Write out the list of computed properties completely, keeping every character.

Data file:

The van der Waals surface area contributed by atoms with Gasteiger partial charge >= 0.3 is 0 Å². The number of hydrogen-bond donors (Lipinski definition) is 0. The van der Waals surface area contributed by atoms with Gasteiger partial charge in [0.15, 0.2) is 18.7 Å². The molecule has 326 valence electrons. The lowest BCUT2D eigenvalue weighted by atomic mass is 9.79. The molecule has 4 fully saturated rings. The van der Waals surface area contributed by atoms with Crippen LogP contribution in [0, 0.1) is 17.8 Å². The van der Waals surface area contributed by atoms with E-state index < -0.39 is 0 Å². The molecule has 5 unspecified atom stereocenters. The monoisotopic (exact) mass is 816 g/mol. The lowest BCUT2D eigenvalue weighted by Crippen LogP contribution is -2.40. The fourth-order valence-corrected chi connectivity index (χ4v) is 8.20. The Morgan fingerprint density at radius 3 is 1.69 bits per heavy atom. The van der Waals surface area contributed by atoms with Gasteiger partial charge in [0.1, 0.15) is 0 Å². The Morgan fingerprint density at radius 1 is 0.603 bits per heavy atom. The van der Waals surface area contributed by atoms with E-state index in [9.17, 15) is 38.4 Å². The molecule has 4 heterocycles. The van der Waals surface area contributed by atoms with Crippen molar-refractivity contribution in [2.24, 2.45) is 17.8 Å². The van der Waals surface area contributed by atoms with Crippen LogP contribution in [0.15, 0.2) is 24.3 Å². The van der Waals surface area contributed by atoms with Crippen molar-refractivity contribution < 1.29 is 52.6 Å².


The van der Waals surface area contributed by atoms with Gasteiger partial charge >= 0.3 is 0 Å². The number of hydrogen-bond donors (Lipinski definition) is 0. The van der Waals surface area contributed by atoms with Gasteiger partial charge in [0.15, 0.2) is 18.7 Å². The molecule has 326 valence electrons. The lowest BCUT2D eigenvalue weighted by atomic mass is 9.79. The molecule has 4 fully saturated rings. The van der Waals surface area contributed by atoms with Crippen LogP contribution in [0, 0.1) is 17.8 Å². The van der Waals surface area contributed by atoms with E-state index < -0.39 is 0 Å². The molecule has 5 unspecified atom stereocenters. The monoisotopic (exact) mass is 816 g/mol. The lowest BCUT2D eigenvalue weighted by Crippen LogP contribution is -2.40. The fourth-order valence-corrected chi connectivity index (χ4v) is 8.20. The Morgan fingerprint density at radius 3 is 1.69 bits per heavy atom. The van der Waals surface area contributed by atoms with Gasteiger partial charge in [0.1, 0.15) is 0 Å². The Morgan fingerprint density at radius 1 is 0.603 bits per heavy atom. The van der Waals surface area contributed by atoms with E-state index in [9.17, 15) is 38.4 Å². The molecule has 4 heterocycles. The van der Waals surface area contributed by atoms with Crippen molar-refractivity contribution in [2.24, 2.45) is 17.8 Å². The van der Waals surface area contributed by atoms with Crippen LogP contribution in [0.15, 0.2) is 24.3 Å². The van der Waals surface area contributed by atoms with Crippen molar-refractivity contribution < 1.29 is 52.6 Å².